Christmas Greetings from Dr. & Mrs. Adalbert Fenyes

Dec 22, 2013
Greeting card with California poppies in vase, n.d. (Courtesy of Pasadena Museum of History, FCP.150.5)

Greeting card with California poppies in vase, n.d. (Courtesy of Pasadena Museum of History, FCP.150.5)

Hearty Christmas Greetings!  However…before I present a selection of Dr. & Mrs. Adalbert Fenyes’ historic holiday greeting cards, I am going to comment on a curious phenomenon.  So often when I mention the names Fenyes, Fenyes Mansion, and Pasadena Museum of History, my listener dons a puzzled expression or gets a strange sleepy look in their eyes.  Before you too become puzzled or sleepy, let me explain these names.

Fenyes (1849-1930) built Fenyes Mansion in Pasadena in 1906 and descendants occupied the house until 1970.  In that year, as a family bequest, Fenyes Mansion and gardens became home to Pasadena Museum of History (the one and only official Pasadena Historical Society).  As a result, the people of Pasadena have an abundance of historical treasures sitting at the corner of Orange Grove Blvd. and Walnut St.; yet, only the fully initiated—members, volunteers, and staff—seem to know this.  Others, who nod knowingly at the mention of Gamble House or Huntington Library, look bewildered at the mention of Fenyes Mansion and its legacy.  So here’s the long story short.

Fenyes Mansion, all white with pillars and balusters, is built on a rise overlooking North Orange Grove Blvd. and the western end of Walnut St.  The house was designed by noted architect Robert Farquhar in the Beaux Arts style at the request of Fenyes who was a real estate investor, artist, and historical preservationist.  Born in New York City in 1849, Fenyes eventually settled in Pasadena in 1896 after years of world travel and two marriages.  At the age of fifty, Fenyes started buying property in Pasadena, Los Angeles, and Santa Fe, New Mexico, all the while continuing to travel, paint, and advocate for the preservation of the Native American, Spanish, and Mexican cultures of the American Southwest. Notably and importantly, Fenyes was a woman, Eva Scott Fenyes.  Her second husband Adalbert was a Pasadena physician and internationally renowned entomologist; yet, despite skepticism and preconceptions about women’s roles in the 19th and early 20th centuries, it was Eva with her business expertise, artistry, and intellect that built the family’s legacy.

Eva’s daughter and granddaughter also participated in and continued Eva’s work; and, recognizing the significance of their family’s heritage, donated a portion of the Fenyes estate to the Pasadena Historical Society, now known as Pasadena Museum of History.  The fully furnished mansion, recently renovated, houses magnificent examples of Victorian and Edwardian decorative and fine arts, all collected by the family.  Docent tours are available.

The History Center, situated in the gardens of this historic property, preserves impressive textile and artifact collections that focus on Pasadena’s diverse and significant past.  The Research Library and Archives, located on the lower level of the History Center, houses an astounding collection of Pasadena books, scrapbooks, photographs, ephemera, newspapers, periodicals, and manuscripts (including the Fenyes family papers).   All are accessible at no charge to the public in our warmly appointed Reading Room.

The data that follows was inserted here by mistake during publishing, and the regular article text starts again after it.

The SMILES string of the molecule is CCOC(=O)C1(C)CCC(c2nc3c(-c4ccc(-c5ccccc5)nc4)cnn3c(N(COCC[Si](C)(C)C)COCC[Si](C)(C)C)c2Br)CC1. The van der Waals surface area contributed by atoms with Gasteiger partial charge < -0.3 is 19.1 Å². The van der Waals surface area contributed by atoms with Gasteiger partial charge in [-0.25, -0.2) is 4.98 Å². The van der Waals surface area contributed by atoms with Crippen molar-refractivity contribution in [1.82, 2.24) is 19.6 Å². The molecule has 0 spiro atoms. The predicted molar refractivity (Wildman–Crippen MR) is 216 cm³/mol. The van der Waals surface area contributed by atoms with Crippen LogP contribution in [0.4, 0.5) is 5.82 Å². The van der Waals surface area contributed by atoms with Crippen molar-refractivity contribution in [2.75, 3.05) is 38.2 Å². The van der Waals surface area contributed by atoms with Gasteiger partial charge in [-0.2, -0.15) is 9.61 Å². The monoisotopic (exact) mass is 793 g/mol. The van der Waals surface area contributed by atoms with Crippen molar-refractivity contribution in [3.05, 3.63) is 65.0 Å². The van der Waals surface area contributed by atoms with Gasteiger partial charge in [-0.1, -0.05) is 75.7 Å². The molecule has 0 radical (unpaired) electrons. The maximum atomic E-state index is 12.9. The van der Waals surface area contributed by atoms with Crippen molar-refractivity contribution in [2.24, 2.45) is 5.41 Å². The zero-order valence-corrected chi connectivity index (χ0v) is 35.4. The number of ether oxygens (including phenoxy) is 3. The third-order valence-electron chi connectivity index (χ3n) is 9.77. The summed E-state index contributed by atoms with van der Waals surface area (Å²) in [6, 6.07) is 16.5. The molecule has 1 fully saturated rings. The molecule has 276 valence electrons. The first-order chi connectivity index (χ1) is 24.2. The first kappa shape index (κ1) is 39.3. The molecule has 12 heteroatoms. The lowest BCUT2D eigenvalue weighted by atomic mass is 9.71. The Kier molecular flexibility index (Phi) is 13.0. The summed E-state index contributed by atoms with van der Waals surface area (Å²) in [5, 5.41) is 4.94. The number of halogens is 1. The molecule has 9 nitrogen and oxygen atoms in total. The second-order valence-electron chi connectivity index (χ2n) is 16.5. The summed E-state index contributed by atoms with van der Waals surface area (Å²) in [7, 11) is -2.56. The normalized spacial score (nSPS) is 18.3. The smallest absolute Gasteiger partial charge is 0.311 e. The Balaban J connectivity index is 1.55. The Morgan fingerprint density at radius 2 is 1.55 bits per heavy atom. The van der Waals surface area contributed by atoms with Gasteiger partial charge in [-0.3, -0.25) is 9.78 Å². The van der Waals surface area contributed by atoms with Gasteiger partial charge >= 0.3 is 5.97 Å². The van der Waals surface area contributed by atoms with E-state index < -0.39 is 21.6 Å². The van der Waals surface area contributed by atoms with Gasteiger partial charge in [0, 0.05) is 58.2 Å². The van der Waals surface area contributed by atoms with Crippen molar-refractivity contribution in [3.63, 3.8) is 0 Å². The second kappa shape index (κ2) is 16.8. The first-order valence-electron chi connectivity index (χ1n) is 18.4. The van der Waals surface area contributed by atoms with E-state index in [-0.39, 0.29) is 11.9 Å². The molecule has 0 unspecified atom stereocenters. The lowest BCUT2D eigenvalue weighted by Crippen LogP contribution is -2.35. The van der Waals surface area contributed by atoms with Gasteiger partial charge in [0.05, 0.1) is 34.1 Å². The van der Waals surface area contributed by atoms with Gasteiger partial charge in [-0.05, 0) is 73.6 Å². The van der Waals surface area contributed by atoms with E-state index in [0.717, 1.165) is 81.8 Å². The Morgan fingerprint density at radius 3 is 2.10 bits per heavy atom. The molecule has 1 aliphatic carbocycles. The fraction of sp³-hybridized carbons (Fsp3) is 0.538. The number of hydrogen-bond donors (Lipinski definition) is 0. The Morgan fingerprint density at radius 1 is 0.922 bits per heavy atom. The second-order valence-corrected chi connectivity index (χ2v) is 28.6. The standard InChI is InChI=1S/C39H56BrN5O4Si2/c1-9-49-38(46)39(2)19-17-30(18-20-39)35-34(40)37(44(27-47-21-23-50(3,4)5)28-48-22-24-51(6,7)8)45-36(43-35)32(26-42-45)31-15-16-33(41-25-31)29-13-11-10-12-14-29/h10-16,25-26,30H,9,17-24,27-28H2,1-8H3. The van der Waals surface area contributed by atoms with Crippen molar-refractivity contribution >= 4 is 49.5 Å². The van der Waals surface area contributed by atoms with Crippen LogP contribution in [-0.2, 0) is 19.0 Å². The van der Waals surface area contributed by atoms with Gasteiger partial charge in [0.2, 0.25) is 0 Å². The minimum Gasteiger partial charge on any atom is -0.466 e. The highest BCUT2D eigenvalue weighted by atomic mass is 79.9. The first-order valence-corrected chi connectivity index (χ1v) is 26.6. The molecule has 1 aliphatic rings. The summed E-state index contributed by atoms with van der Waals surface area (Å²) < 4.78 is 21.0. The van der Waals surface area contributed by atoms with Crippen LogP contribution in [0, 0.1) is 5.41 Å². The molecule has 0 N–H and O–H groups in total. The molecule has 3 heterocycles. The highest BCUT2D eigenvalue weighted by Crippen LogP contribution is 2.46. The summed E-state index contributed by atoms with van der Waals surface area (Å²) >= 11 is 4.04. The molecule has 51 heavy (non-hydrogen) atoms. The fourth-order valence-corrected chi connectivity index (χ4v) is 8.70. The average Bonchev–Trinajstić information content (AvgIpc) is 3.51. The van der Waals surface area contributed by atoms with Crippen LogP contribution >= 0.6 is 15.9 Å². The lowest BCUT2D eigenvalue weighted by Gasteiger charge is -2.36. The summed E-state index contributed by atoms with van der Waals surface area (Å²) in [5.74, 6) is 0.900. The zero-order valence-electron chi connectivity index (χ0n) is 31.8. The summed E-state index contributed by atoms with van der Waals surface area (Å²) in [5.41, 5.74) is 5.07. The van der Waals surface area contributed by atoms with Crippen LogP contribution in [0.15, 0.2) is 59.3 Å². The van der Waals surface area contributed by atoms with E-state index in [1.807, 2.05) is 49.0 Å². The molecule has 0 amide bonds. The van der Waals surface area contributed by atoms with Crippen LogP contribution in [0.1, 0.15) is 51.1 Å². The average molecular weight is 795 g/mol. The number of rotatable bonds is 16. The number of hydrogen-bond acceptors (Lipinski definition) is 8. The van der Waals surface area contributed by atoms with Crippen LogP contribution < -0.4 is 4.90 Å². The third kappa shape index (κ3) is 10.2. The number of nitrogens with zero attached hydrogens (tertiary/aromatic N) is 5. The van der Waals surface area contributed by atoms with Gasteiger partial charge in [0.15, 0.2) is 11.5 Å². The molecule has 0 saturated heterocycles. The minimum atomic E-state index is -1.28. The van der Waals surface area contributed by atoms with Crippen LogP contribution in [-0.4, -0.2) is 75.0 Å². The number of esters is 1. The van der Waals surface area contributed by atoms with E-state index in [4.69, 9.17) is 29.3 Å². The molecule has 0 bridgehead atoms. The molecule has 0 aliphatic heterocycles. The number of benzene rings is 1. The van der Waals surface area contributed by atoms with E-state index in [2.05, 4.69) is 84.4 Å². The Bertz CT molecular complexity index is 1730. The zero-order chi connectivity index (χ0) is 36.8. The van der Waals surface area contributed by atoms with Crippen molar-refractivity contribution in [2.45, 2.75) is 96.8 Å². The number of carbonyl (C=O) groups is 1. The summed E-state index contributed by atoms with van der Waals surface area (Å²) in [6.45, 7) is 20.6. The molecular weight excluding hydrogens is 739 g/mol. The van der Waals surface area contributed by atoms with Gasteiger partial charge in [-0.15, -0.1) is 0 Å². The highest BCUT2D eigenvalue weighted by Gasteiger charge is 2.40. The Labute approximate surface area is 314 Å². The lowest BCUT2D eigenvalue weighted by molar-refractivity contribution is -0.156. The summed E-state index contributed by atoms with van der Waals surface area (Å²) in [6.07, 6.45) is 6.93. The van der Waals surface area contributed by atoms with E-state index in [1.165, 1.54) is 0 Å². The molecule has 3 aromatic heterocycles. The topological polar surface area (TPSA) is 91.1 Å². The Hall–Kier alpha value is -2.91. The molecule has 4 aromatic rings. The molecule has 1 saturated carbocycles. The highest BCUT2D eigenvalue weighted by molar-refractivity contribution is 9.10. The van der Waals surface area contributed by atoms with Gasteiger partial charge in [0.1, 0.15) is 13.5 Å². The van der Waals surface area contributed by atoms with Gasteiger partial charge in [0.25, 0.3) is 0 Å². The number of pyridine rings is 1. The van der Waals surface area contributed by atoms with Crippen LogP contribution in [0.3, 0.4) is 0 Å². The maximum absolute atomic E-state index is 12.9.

The History Center also offers educational youth programs/events for school children as well as events and programs for the larger community.  Event spaces and planning for private parties can be arranged through the History Center offices.   And finally, the History Center hosts changing exhibitions in two galleries on the main level near the Museum Store. Current exhibits are Kites, Wings & Other Flying Things: Pasadena’s History of Flight through Science, Art, and Design and The Colorado Street Bridge: Centennial Exhibition.

Now back to where I started.  Hearty Holiday Greetings! Just as Pasadena Museum of History welcomes visitors to our museum with its library, programs, exhibits, and event facilities, so too the Fenyes family welcomed visitors to their home and participated in Pasadena culture and society.  Following are just a few examples of holiday greeting cards selected from the many that are preserved in the Fenyes family papers.

Greeting card with Fenyes monogram, n.d. (Courtesy PMH, FCP.150.5

Greeting card with Fenyes monogram, n.d. (Courtesy PMH, FCP.150.5)


Greeting card with Mission Santa Barbara, n.d. (Courtesy PMH, FCP.150.5)

Greeting card with Mission Santa Barbara, n.d. (Courtesy PMH, FCP.150.5)


Greeting card (composite image). "A Katchina from Walpi," n.d. Eva Scott Fenyes (1849-1930). Courtesy PMH, FCP.150.2)

Greeting card (composite image). “A Katchina from Walpi,” n.d. Eva Scott Fenyes (1849-1930). Courtesy PMH, FCP.150.2)

Julie Stires, Project Archivist
Pasadena Museum of History
470 W. Walnut St., Pasadena CA 91103



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